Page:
With the breadth of digital tools available in Creative Cloud, our members have access to applications they’ve never used before… or never even thought to try. Maybe you’re a web designer interested in learning to use our pro video tools; maybe you’re an illustrator who finally wants to learn to use our digital imaging software; or maybe you just want to get the most out of Behance and Typekit.
No matter what you want to learn, or why you want to learn it, now’s the time to try the Adobe tools you’ve never tried before:
The 30- to 90-minute courses will be available from 3:00pm to 6:00pm PST (6:00pm to 9:00pm EST and 11:00pm to 2:00am GMT). The courses are free to the general public for three hours and available on-demand to KelbyOne members.
So block off your weekday evenings in February. Then decide whether you’d like to learn more about Typekit, Illustrator CC and InDesign CC; Photoshop CC, Premiere Pro CC and After Effects CC; or Behance, Muse CC and Camera Raw. And, finally, remember to head over to KelbyOne on Mondays to check on the courses for the week.
Monday February 3
Photoshop CC Basics for Photographers with Matt Kloskowski
Tuesday February 4
Illustrator CC Basics with Pete Collins
Wednesday February 5
Premiere Pro CC Basics with Brandon Ford
Thursday February 6
InDesign CC Basics with Terry White
Friday February 7
Adobe Typekit with Corey Barker
Monday February 10
Getting Started with Acrobat CC with RC Concepcion
Tuesday February 11
Adobe After Effects CC Basics with Corey Barker
Wednesday February 12
Getting Started with Bridge CC with Mia McCormick
Thursday February 13
Illustrator CC: Beyond the Basics with Corey Barker
Friday February 14
Lightroom 5 Basics for Photographers with Matt Kloskowski
Monday February 17
Premiere Pro CC for Photographers with Terry White
Tuesday February 18
The Essentials of Typography with Scott Kelby
Wednesday February 19
Getting Started with Audition CC with RC Concepcion
Thursday February 20
On Using Behance with Pete Collins
Friday February 21
Premiere Pro CC Beyond the Basics with Brandon Ford
Monday February 24
Muse CC for Photographers with Terry White
Tuesday February 25
Camera Raw Basics with Scott Kelby
Wednesday February 26
Getting Started with Kuler with Pete Collins
Thursday February 27
Getting Started with Prelude CC with RC Concepcion
Friday February 28
Photoshop CC for Designers with Corey Barker
The spectacular popularity of mobile devices means interactive designers need to extend their skills beyond the desktop to embrace the universe of HTML5. Among mobile devices, including tablet computers, smartphones, and interactive books and magazines, HTML5 is the common denominator.
Now I know there are a lot of people who don’t think HTML animation is very robust. They imagine type and div boxes animating and fading in and out, which I agree is less than optimal. But when you start combining that functionality with CSS3 and some of the styling and imagery, it starts to get compelling— you’re only limited by the browsers. Android and iOS devices have latest CSS3 capabilities that support features such as blurring, so it’s possible to offer a more sophisticated animation experience on these devices.
Animated illustrations in HTML5
Recently I created a course for the annual conference of the Association of Medical Illustrators that covered how to simulate illustrations in HTML for use in iBooks and digital magazines or for viewing on websites or mobile devices. While the subject matter experts were all medical illustrators, the session itself focused on making content today—easily digestible to readers—something that spans across industries. How do you capture your consumers’ attention with animation, and across various devices?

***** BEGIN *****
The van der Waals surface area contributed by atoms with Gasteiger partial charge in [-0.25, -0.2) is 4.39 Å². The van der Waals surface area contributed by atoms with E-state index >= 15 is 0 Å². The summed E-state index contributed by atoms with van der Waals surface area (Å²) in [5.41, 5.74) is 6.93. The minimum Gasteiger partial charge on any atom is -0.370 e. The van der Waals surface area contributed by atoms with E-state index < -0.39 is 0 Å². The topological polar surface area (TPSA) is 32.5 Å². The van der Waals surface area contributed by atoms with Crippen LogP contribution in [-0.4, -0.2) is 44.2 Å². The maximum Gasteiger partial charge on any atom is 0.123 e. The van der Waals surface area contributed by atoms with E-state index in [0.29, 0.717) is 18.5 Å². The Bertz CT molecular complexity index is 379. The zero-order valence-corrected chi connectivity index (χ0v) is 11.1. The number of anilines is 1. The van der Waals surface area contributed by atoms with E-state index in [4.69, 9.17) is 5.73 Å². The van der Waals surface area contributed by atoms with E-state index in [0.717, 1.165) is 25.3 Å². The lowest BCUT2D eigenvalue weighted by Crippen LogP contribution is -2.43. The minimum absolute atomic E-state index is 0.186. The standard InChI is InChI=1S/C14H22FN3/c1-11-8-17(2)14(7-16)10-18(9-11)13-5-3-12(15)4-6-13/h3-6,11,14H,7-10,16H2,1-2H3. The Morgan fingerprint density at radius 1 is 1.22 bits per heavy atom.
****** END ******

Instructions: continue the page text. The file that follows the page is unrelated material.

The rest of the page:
For the class, I created an animated interactive graphic that compares a healthy eye to an eye with glaucoma. The illustration shows how an eye with glaucoma can’t properly drain fluid, and includes a vision simulator that displays the effect of this condition on a person’s vision. The animated droplets are actually a series of nested animated symbols that create the constant, flowing effect. Edge Animate is able to replace a time and labor intensive coding process with one that is both easy and affordable.
One of the keys to easily creating interactive components in Edge Animate is how the symbols talk to each other via targeting. You can associate an interactive element, such as a click, with a symbol. In the glaucoma example, the user clicks the words Affected by Glaucoma, which then tells another symbol (in this case, the sunset photograph) to change its state. It is this ability to combine the functions and the order of symbols—each with their own timelines—that enables us to create these engaging animations. In the relatively short two hour class with 20 participants, it was exciting to see how quickly attendees were able to create their own animation projects using Edge Animate.
Animation is fun again
A few years ago, the web was full of animations and cool interactions, but those faded away as more attention turned to offering content that behaved consistently across devices and platforms. But people are starting to get excited again about adding it back into projects, and with Edge Animate we can combine styling and imagery with cascading style sheets and simple animation to once again create content that is exciting, engaging, and fun.
Watch a Demo
This 10-minute video demonstrates the power of nesting symbols in Edge Animate, and shows how I achieved the fluid, seamless, animation in this medical illustration. Learn more about this project in the December Issue of Adobe Inspire Magazine, titled Creating interactive illustrations with Adobe Edge Animate.
Learn the essentials of Edge Animate